A year after the Pulse nightclub shooting jolted Central Florida, law enforcement officers from across the state are gathering this week to strengthen counter-terrorism strategies aimed at preventing a repeat.
- Summit held in Tallahassee
- Rep. Val Demings, D-Orlando, pushing for new federal grant program
- Central Florida leaders concerned due to city's heightened appeal as a target
At a summit being held at the Florida Public Safety Institute near Tallahassee, the officials are discussing how to increase cross-agency intelligence sharing, a mission that could be aided by the Florida Legislature's recent approval of $5.8 million to create regional counter-terrorism squads under the direction of the Florida Department of Law Enforcement.
But the effort is being complicated by an erosion of federal assistance. Orange County Sheriff Jerry Demings, who currently serves as president of the Florida Sheriffs Association, is bemoaning Washington's decision to scale back a program his agency had been taking advantage of since 2004.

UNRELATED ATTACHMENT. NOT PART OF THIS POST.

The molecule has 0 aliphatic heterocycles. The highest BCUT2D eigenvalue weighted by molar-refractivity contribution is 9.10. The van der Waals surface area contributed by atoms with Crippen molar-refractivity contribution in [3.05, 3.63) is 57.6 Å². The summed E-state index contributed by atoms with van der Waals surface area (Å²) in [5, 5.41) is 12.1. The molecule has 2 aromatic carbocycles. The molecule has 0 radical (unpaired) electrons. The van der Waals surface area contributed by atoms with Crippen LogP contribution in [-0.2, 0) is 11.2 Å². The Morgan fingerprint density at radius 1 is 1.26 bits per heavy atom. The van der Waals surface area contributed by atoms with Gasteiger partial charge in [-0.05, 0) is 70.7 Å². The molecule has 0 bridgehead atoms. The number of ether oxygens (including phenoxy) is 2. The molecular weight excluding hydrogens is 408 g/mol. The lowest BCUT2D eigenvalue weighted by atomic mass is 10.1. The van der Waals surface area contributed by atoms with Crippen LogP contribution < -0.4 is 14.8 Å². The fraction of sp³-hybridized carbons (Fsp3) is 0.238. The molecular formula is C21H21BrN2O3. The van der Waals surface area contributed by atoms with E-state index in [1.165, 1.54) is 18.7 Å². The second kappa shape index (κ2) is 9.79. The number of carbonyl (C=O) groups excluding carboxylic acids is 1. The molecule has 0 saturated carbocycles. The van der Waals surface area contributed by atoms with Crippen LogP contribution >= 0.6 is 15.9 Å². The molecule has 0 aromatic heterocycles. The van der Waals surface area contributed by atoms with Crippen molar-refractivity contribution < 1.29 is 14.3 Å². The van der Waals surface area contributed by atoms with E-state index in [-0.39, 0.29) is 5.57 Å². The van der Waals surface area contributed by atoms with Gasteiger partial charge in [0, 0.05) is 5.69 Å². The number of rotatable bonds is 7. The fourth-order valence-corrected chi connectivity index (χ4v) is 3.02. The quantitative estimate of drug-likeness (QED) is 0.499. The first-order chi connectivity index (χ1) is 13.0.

"We're still lobbying the federal government to increase the Urban Area Security Initiative funding for Florida," Demings said. "There's a deficit there. There's certainly a deficit in Central Florida. Once we were receiving funding; we no longer receive the funding."
Demings' wife, Rep. Val Demings, D-Orlando, is pushing for a new federal grant program to allow Orlando and similar cities to sustain counter-terrorism training and equipment. The program would be part of HR 2825, the Dept. of Homeland Security Authorization Act of 2017.
Central Florida leaders have been particularly concerned about strengthening the state's counter-terrorism capabilities. Their region draws the majority of Florida's 100 million-plus annual visitors, which in turn has heightened its appeal as a potential target.
"This guy had targeted, or was looking at, Disney," FL Sen. Victor Torres (D-Kissimmee) said of Pulse gunman Omar Mateen. "Imagine the tragedy -- I just can't believe it -- but it's sad what happened, but we need to be on alert all the time."
Indeed, Wednesday's session convened just hours after a gunman opened fire at a Congressional baseball game practice session near Washington, D.C.
"It wasn't surprising because of the tone and the times that we're living in," the sheriff said. "As Americans, we cannot allow terror subjects to defeat us and to take away our will to live and to enjoy life, but by the same token, we do have to take some reasonable precautions."